Historic Sites

An Iron Baron’s West Philadelphia Castle

Nathaniel Burt wrote of Philadelphia iron-making entrepreneurs such as the Whartons, Brookes, Rutters and Potts: “Along with the New York patroon and the New England shipowner, he does provide something of a landowning equivalent to offset the more purely trading wealth of the region’s old families.” 1 Thus the Whartons became the lords of Batsto, the Brookes’ of Birdsboro, and the Potts’ of Potttown and Pottsville.

The house at 3905 Spruce Street, built by the iron baron Joseph Potts in 1876, befits the residence of businessmen who helped make Pennsylvania a center of the American industrial revolution. As landowners and founders of the iron-mill towns of Pottstown and Pottsville, they also possessed something of a feudal mystique.

When Old Philadelphia families started crossing the Schuylkill into West Philadelphia in the years following the Civil War, the social rule of thumb of living between Market and Pine continued, with families clustering around the newly-moved University of Pennsylvania. 3905 Spruce sits comfortably within these prescribed boundaries, although in the 1870s West Philadelphia was still largely rural and undeveloped.

3905 Spruce is built in a Ruskinian Gothic style that mirrors Penn’s nearby College Hall. The mansion, designed by the Wilson brothers, on one hand possesses elements of a feudal castle with its pointed windows, chiseled chimneys, and slate roof. At the same time, the house was a showcase for the products of the workshop of the world, with its cast-iron roof decorations and conservatory and polychrome exterior brick walls. The interiors were a tour-de-force of the Philadelphia woodcarvers art, boasting a massive three-level carved oak central staircase, pocket doors of birds-eye maple, and fireplaces supported by snarling griffins and bordered with tiles.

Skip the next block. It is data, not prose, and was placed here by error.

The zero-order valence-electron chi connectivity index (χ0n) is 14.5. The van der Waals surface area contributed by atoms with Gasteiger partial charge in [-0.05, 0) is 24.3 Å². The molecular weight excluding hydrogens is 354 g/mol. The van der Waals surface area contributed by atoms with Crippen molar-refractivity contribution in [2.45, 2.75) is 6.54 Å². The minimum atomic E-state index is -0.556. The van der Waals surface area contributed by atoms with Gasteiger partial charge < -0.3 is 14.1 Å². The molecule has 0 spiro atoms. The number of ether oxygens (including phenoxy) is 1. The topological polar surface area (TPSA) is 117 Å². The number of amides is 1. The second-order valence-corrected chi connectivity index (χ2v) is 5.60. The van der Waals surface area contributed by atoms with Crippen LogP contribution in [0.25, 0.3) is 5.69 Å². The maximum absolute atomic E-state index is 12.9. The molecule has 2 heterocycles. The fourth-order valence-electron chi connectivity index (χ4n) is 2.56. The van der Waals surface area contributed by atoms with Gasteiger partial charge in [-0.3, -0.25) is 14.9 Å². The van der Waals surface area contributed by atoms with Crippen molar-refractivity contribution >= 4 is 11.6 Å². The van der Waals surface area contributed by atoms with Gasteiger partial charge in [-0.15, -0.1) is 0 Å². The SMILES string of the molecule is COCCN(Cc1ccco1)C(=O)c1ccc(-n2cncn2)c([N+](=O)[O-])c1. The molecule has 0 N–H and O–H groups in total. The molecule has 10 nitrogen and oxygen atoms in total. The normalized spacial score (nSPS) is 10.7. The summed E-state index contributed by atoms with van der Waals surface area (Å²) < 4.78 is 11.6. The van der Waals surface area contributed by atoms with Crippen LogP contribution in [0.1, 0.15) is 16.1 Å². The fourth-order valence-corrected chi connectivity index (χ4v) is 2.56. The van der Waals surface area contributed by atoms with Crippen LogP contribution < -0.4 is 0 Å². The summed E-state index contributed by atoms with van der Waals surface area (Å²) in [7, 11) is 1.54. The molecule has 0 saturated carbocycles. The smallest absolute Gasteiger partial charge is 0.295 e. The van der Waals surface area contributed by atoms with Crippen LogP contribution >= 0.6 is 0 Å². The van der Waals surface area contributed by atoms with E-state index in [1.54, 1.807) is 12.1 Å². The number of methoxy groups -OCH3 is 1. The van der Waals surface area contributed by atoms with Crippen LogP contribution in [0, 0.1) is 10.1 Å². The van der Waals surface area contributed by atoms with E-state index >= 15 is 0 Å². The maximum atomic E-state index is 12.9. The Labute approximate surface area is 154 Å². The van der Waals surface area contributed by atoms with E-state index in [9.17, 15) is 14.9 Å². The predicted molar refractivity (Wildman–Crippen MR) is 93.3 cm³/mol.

Potts’ son William graduated from Penn in 1876 – the year his father’s house was completed, and subsequently became a very generous financial supporter of the school. By 1917, the neighborhood had become less fashionable, and Penn was swallowing up many surrounding properties around the Potts castle. That year, William Potts donated the family mansion to Penn and decamped, like many of his social compatriots, to the Main Line suburbs.2 The building was used subsequently housed Penn’s International House and later the WXPN radio. During those years, the house suffered rough treatment and deferred maintenance.

But at least the Potts mansion was left standing. Most of the compounds of the Philadelphia aristocracy belonging to the Drexels, Clarks, Swains, and Sinnotts have been replaced by denser row house development or razed by the University of Pennsylvania. Remnants of this enclave of industrial wealth, such as St. Mary’s Episcopal Church and two Drexel mansions currently used as fraternity houses, now sit high and dry in a desert of concrete high rises and brick plazas known as the “Superblock.”